We gained additional information from these assays. Calibration with rPLRP2 as an internal standard indicated that there would be less than 30 ng equivalents of PLRP2 secreted per 106 IL-4 CTLs, assuming that all the secreted lipase activity was mediated by only PLRP2. CTLs grown in IL-2 also had constitutively secreted triglyceride lipase(s) but there was no evidence of stimulated release of lipase (data not illustrated).
To determine if the addition of the triglyceride, trilinolein, to CTL cytotoxicity assays would support lipid-dependent cytotoxicity, we performed two types of cytotoxic killing assays. One assay depended on 8 hour 51Cr-release and was substantially perforin dependent while the other assay utilized fluorescent P815 cells in a 48 hour tumor viability assay. CTLs from wild type (perforin-positive) mice induced with IL-4 mediated similar 8 hour cytotoxicity with or without lipid, regardless of the lot of IL-4 (data not illustrated). To favor detection of lipid-dependent cytotoxicity which could be covered up by perforin activity, we used CTLs from perforin deficient (perforin−/−) mice.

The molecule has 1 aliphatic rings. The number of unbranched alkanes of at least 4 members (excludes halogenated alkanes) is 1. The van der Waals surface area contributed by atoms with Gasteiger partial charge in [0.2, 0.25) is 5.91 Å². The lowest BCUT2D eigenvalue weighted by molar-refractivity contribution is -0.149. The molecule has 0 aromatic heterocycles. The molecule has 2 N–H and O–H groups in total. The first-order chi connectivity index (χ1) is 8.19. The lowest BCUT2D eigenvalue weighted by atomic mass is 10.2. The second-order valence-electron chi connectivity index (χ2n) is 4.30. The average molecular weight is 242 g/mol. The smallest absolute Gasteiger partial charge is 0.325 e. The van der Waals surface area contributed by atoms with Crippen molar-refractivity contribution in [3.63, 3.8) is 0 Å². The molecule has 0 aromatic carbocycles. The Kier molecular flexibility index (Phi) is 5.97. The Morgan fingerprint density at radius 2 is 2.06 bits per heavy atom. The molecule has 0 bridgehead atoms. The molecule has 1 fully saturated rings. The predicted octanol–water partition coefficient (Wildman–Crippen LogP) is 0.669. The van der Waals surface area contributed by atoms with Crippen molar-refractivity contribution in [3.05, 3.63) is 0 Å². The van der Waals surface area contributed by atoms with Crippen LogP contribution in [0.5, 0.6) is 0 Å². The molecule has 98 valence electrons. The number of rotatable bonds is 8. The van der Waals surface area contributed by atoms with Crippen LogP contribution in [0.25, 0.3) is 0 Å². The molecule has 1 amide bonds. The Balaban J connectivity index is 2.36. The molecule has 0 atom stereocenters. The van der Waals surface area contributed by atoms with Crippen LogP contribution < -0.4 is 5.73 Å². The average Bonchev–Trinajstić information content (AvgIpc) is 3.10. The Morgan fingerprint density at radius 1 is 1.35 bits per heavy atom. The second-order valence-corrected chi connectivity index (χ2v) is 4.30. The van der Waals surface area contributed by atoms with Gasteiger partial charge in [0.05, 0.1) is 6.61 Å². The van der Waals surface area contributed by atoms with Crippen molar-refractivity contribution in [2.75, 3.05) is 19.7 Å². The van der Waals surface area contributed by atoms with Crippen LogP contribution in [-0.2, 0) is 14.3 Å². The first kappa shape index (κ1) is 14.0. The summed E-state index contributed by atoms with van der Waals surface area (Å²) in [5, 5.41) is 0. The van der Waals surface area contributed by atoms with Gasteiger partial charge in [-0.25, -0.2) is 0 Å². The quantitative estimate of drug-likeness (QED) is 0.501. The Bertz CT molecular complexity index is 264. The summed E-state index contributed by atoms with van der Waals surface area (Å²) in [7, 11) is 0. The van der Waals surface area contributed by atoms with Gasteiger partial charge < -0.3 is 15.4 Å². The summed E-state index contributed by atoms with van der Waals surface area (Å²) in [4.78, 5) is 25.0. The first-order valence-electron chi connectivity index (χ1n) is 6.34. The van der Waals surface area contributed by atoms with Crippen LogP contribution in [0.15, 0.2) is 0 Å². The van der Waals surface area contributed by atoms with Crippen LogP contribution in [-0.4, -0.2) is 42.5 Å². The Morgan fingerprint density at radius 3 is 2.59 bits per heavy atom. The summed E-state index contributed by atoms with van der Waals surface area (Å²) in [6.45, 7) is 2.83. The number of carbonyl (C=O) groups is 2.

With perforin−/− CTLs without lipid, there were low levels of cytotoxicity at 4 hours, but moderate levels at 8 hours. All lots of IL-4 tested induced expression of PLRP2 mRNA in CTLs detectable by Q RT-PCR and by immunoblots (Alves et al., submitted). Despite the presence of PLRP2, cytotoxicity was not enhanced by the inclusion of lipid (Figure 3A). In fact, cytotoxicity was sometimes suppressed by the lipid, as indicated in Figure 3A. CTLs induced with IL-2 were also unable to mediate lipid-dependent cytotoxicity (data not illustrated).